Majority of unvaccinated incorrectly believe vaccine poses bigger risk than COVID-19: poll

Majority of unvaccinated incorrectly believe vaccine poses bigger risk than COVID-19: poll
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A slight majority of unvaccinated adults in the U.S. said they believe the vaccine poses a bigger risk to their health than COVID-19, according to a new poll from the Kaiser Family Foundation that comes amid an ongoing battle against coronavirus misinformation.

The KFF COVID-19 Vaccine Monitor released Wednesday found that 53 percent of unvaccinated respondents think getting the vaccine is a bigger risk to their health than the virus itself. Seventy-five percent of people who said they would “definitely not” get the shot think the COVID-19 vaccine is a bigger risk.

By contrast, 88 percent of vaccinated respondents said the virus poses a greater threat.

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The poll results underscore the stark differences between vaccinated and unvaccinated people’s viewpoints on COVID-19 and the vaccine.

Vaccinated respondents were much more likely to be concerned about variants disrupting the U.S. recovery, with 74 percent saying they're worried about the country, compared to 39 percent of the unvaccinated who said the same.

Respondents who have gotten the vaccine were also at least three times more likely than their unvaccinated counterparts to believe the vaccine is effective at preventing death, serious illness or hospitalization and general infection.

Surgeon General Vivek MurthyVivek MurthyFDA panel endorses COVID-19 booster shots for older Americans, rejects widespread use Facebook announces crackdown on 'coordinated social harm' campaigns Biden to speak at UN general assembly in person MORE issued an advisory last month designating health misinformation an “urgent threat” as the administration continues to promote vaccinations to the 30 percent of adults who haven’t received a dose.

The Biden administration has called on Americans to get vaccinated for months before taking a more aggressive approach last week after vaccination rates remained relatively stagnate. President BidenJoe BidenUN meeting with US, France canceled over scheduling issue Schumer moves to break GOP blockade on Biden's State picks GOP Rep. Cawthorn likens vaccine mandates to 'modern-day segregation' MORE announced that federal workers will have to either show proof of vaccination or go through regular COVID-19 testing.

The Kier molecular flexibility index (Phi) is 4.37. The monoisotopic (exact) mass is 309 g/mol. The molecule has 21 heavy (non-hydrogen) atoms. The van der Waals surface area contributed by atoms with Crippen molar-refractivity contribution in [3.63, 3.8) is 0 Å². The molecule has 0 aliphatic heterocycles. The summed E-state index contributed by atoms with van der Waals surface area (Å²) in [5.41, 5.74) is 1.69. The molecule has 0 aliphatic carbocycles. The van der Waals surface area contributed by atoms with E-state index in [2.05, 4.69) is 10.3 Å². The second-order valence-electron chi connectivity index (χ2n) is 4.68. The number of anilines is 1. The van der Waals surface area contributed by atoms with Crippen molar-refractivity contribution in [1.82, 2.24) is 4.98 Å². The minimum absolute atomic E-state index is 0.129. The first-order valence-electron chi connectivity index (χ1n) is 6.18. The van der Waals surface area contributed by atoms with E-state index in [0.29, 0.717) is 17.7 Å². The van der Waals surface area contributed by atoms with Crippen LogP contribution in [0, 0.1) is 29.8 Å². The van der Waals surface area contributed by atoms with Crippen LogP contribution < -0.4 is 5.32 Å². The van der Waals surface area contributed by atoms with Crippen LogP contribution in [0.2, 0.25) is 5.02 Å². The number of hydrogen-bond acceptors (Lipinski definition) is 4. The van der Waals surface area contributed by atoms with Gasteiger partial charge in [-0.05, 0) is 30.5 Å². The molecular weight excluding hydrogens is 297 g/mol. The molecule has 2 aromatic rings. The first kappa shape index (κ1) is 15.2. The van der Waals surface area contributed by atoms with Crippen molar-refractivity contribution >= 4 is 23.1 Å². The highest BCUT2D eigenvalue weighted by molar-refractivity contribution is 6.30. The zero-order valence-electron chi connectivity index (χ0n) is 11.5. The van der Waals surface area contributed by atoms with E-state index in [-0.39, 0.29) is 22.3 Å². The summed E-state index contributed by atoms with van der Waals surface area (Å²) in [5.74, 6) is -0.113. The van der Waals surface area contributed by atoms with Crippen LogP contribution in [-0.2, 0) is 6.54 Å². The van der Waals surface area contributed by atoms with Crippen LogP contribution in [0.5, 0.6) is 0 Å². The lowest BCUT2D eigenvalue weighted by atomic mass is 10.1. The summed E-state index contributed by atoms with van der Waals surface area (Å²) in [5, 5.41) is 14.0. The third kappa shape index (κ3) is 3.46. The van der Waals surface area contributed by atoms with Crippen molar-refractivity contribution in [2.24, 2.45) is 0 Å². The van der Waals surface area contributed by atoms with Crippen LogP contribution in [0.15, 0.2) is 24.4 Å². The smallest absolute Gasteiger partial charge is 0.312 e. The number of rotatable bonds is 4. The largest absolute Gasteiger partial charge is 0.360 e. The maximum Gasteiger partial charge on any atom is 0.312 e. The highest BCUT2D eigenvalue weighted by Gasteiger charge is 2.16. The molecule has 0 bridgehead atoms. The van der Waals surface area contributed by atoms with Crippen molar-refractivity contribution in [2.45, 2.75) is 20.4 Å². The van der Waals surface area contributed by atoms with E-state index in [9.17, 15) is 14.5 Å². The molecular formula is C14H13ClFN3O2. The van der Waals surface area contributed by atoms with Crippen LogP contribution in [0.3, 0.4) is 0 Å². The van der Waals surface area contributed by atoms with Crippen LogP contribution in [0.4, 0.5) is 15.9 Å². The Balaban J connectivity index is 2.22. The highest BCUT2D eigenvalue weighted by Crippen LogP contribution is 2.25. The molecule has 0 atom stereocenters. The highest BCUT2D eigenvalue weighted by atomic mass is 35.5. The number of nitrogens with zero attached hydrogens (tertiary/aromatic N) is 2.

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The KFF vaccine monitor found that 67 percent of adults have reported getting the vaccine. Fourteen percent said they would “definitely not” get the vaccine, a figure that’s remained mostly unchanged since December. Ten percent said they plan to “wait and see” before getting the vaccine.

Still, in a glimmer of hope, about a quarter of unvaccinated adults, amounting to 8 percent of all adults, said they expected to get vaccinated by the end of the year. That amounts to almost half of people who say they want to “wait and see” before getting the shot.

“Seeing their friends get sick and local hospitals fill up again with COVID patients may speed them along and add to their ranks,” KFF president and CEO Drew Altman said in a statement.

The KFF COVID-19 Vaccine Monitor surveyed 1,517 adults from July 15-27. The margin of error amounted to 3 percentage points.

The poll results came after the Centers for Disease Control and Prevention (CDC) updated its mask recommendations for fully vaccinated people to wear masks in indoor spaces in high-risk areas. So the numbers do not reflect any recent increase in vaccinations following the CDC’s warning that the delta variant could be transmitted by vaccinated people.

Vaccinated people were more likely to wear masks in public indoor and crowded outdoor settings than those without the shot, the poll showed. KFF said in a release that the differences “are to a large degree driven by unvaccinated Republicans.”

COVID-19 cases, deaths and hospitalizations are all on the rise in the U.S. as the delta variant sweeps the nation in what health officials have called a pandemic of the unvaccinated.